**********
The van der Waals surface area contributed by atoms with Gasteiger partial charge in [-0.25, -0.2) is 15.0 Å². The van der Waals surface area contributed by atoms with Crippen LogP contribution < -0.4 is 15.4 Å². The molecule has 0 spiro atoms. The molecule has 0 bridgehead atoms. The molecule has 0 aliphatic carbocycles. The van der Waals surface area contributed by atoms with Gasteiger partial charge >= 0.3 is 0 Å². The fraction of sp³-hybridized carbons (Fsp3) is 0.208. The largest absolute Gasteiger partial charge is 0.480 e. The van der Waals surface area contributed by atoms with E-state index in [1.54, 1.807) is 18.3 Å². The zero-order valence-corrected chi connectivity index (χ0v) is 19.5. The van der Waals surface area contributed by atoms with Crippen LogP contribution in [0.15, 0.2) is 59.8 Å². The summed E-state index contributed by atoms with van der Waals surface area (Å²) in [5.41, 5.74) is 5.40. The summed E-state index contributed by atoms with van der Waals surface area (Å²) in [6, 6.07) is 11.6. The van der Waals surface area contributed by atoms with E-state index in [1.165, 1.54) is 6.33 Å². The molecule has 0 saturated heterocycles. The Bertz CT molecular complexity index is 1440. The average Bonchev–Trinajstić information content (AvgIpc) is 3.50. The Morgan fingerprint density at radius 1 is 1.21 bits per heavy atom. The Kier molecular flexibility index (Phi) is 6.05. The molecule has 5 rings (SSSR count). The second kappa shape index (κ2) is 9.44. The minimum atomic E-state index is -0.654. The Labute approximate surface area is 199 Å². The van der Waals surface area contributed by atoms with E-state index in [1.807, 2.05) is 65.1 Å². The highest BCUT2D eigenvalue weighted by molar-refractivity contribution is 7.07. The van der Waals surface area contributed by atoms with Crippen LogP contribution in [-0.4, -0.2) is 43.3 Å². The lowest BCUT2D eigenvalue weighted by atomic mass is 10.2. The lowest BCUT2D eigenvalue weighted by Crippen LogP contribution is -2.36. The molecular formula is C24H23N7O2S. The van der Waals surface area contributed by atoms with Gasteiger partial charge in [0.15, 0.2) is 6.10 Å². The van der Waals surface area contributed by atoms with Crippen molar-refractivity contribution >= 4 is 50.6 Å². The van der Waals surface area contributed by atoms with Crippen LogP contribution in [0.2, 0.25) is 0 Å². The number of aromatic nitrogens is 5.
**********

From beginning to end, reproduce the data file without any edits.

The van der Waals surface area contributed by atoms with Gasteiger partial charge in [-0.25, -0.2) is 15.0 Å². The van der Waals surface area contributed by atoms with Crippen LogP contribution < -0.4 is 15.4 Å². The molecule has 0 spiro atoms. The molecule has 0 bridgehead atoms. The molecule has 0 aliphatic carbocycles. The van der Waals surface area contributed by atoms with Gasteiger partial charge >= 0.3 is 0 Å². The fraction of sp³-hybridized carbons (Fsp3) is 0.208. The largest absolute Gasteiger partial charge is 0.480 e. The van der Waals surface area contributed by atoms with E-state index in [1.54, 1.807) is 18.3 Å². The zero-order valence-corrected chi connectivity index (χ0v) is 19.5. The van der Waals surface area contributed by atoms with Crippen LogP contribution in [0.15, 0.2) is 59.8 Å². The summed E-state index contributed by atoms with van der Waals surface area (Å²) in [5.41, 5.74) is 5.40. The summed E-state index contributed by atoms with van der Waals surface area (Å²) in [6, 6.07) is 11.6. The van der Waals surface area contributed by atoms with E-state index in [1.165, 1.54) is 6.33 Å². The molecule has 0 saturated heterocycles. The Bertz CT molecular complexity index is 1440. The average Bonchev–Trinajstić information content (AvgIpc) is 3.50. The Morgan fingerprint density at radius 1 is 1.21 bits per heavy atom. The Kier molecular flexibility index (Phi) is 6.05. The molecule has 5 rings (SSSR count). The second kappa shape index (κ2) is 9.44. The minimum atomic E-state index is -0.654. The Labute approximate surface area is 199 Å². The van der Waals surface area contributed by atoms with E-state index in [1.807, 2.05) is 65.1 Å². The highest BCUT2D eigenvalue weighted by molar-refractivity contribution is 7.07. The van der Waals surface area contributed by atoms with Crippen LogP contribution in [-0.4, -0.2) is 43.3 Å². The lowest BCUT2D eigenvalue weighted by atomic mass is 10.2. The lowest BCUT2D eigenvalue weighted by Crippen LogP contribution is -2.36. The molecular formula is C24H23N7O2S. The van der Waals surface area contributed by atoms with Gasteiger partial charge in [0.15, 0.2) is 6.10 Å². The van der Waals surface area contributed by atoms with Crippen molar-refractivity contribution >= 4 is 50.6 Å². The van der Waals surface area contributed by atoms with Crippen LogP contribution in [0.2, 0.25) is 0 Å². The number of aromatic nitrogens is 5.